As it turns out, the 2004 Olympic coach for the United States Judo team is also a professor of psychology at San Francisco State University. During the games in Athens, he and his colleagues used a high speed camera to record the second by second facial expressions of Judo athletes right after metal matches. They wanted to learn what expressions people used when they learned they won gold, silver and bronze.
David Matsumoto and his team examined 84 athletes from 35 different countries. The study found striking similarities in how athletes responded in the first milliseconds following victory (smiling) or defeat (sadness or no expression). What was most striking was how much happier gold and bronze winners were, while silver winners universally did not display happy emotions.
Matsumoto conducted the same study at the Paralympic Games a few weeks later, where blindness is the disability for Judo. Since these athletes would not have learned any expression from watching the faces of others, it provided a good control. As expected, the pure emotion of the blind athletes was identical to the sighted ones.
Jerry Seinfeld has a bit about how winning silver is worse than winning bronze. A bronze medalist is happy because s/he made it to the podium. Gold of course beat everyone. But the silver winner, doesn’t feel like a winner at all, simply because they came in second to gold.
This notion that “silver is the first loser” is limited thinking at its height. Instead of celebrating the fact that they won the position of second best in the world for their event, Matsumoto’s studies showed silver athlete’s universally felt depressed, or even angry. At the podium, the majority of silver medalists attempted to put a good show and be happy during the ceremony, but Matsumoto’s high-speed cameras and detailed facial tracking told the real story.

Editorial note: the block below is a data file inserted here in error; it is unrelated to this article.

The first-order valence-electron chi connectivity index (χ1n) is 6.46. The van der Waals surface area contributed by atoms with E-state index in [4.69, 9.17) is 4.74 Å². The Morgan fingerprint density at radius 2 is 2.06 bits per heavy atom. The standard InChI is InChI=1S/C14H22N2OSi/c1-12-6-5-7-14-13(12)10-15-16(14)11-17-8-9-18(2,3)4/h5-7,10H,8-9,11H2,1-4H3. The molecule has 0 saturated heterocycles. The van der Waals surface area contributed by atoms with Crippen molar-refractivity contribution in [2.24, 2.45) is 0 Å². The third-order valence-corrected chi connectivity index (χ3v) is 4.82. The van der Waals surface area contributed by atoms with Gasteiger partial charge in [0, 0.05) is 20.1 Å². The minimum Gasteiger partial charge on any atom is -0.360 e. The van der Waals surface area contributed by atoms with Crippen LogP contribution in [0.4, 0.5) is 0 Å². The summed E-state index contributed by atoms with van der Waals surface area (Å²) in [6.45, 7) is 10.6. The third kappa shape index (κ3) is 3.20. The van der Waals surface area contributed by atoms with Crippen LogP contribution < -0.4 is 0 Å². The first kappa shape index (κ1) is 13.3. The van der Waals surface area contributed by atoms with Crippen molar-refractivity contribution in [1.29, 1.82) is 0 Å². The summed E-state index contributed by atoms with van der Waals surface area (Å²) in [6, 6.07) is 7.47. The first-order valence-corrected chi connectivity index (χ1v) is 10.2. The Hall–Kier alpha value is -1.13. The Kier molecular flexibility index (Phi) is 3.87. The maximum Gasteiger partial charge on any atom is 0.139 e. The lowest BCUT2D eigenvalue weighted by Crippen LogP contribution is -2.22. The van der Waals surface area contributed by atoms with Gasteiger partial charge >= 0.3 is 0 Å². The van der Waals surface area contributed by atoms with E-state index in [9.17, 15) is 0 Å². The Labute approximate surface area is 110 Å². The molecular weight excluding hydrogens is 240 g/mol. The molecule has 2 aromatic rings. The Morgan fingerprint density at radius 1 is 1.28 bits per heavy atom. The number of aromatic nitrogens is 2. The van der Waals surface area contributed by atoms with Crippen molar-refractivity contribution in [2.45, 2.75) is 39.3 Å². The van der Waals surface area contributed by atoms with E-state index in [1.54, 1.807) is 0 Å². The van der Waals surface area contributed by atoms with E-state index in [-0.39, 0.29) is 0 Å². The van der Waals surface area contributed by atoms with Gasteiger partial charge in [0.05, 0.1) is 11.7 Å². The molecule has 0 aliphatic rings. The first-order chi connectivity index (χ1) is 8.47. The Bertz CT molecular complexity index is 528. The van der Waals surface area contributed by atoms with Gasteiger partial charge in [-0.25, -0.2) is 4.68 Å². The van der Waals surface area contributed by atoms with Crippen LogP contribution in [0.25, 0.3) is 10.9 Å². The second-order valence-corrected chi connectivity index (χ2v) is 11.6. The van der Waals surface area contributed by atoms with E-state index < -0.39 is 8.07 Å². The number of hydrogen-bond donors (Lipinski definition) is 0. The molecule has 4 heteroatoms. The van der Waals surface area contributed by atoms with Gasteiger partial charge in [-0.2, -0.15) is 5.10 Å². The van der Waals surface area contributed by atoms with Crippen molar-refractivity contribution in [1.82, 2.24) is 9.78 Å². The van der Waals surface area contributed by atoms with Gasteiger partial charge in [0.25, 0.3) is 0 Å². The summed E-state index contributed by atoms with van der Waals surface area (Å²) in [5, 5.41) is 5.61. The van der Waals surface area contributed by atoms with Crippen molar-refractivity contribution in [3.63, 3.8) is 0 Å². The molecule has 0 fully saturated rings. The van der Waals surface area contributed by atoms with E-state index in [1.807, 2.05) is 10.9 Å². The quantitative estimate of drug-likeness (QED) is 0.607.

I think most of us would agree that winning an Olympic medal is a pinnacle accomplishment — no matter what its color. Actually, just making it to the Olympics is a monumental achievement! However, like fixating on the bullseye of a target, many people make the mistake of setting a big goal and only being satisfied if they achieve it exactly. When in reality, the fact that they reach the general vicinity of their goal, brings them a lot further than going for one that was less lofty.
This is what makes stretch goals so effective. You shoot for something out of your comfort zone beyond what you think you can do, and work towards it. Even if you don’t quite get there, the benefits you garner from getting close to your goal are often very similar to the attributes you expected to gain by reaching your goal exactly. The end result is you’ve been stretched and achieved more than you thought you could and your life is in a better place because of it.
Shifting this mindset around goals not only makes them more achievable, it makes them more enjoyable to achieve. Who wants to put in all of the time, effort, pain and sacrifice only to feel like a failure when they don’t quite hit the bullseye? Yet, that’s exactly what so many of us do.
Striving to hit within a range is like an athlete stretching themselves to make it on the Olympic team. We still get to go to the games, walk in the Parade of Nations, live in the Athletic Village and compete against the best in the world. While there we continue to push ourselves to do our very best. Of course we want to make it to the podium and win gold, but if silver is where we land, we can still celebrate our success with pride and joy.
Choose a goal that you’ve long wanted to achieve. What’s the range of results that you would be satisfied with: where it starts with making the Olympic team (the basic goal), and ends with winning gold (the stretch goal)? How does setting these milestones, ease the pressure and make your goal feel more achievable? If you’re happy landing anywhere on this spectrum, then take the leap!
“The most important thing in the Olympic Games is not winning but taking part; the essential thing in life is not conquering but fighting well.” — Pierre de Coubertin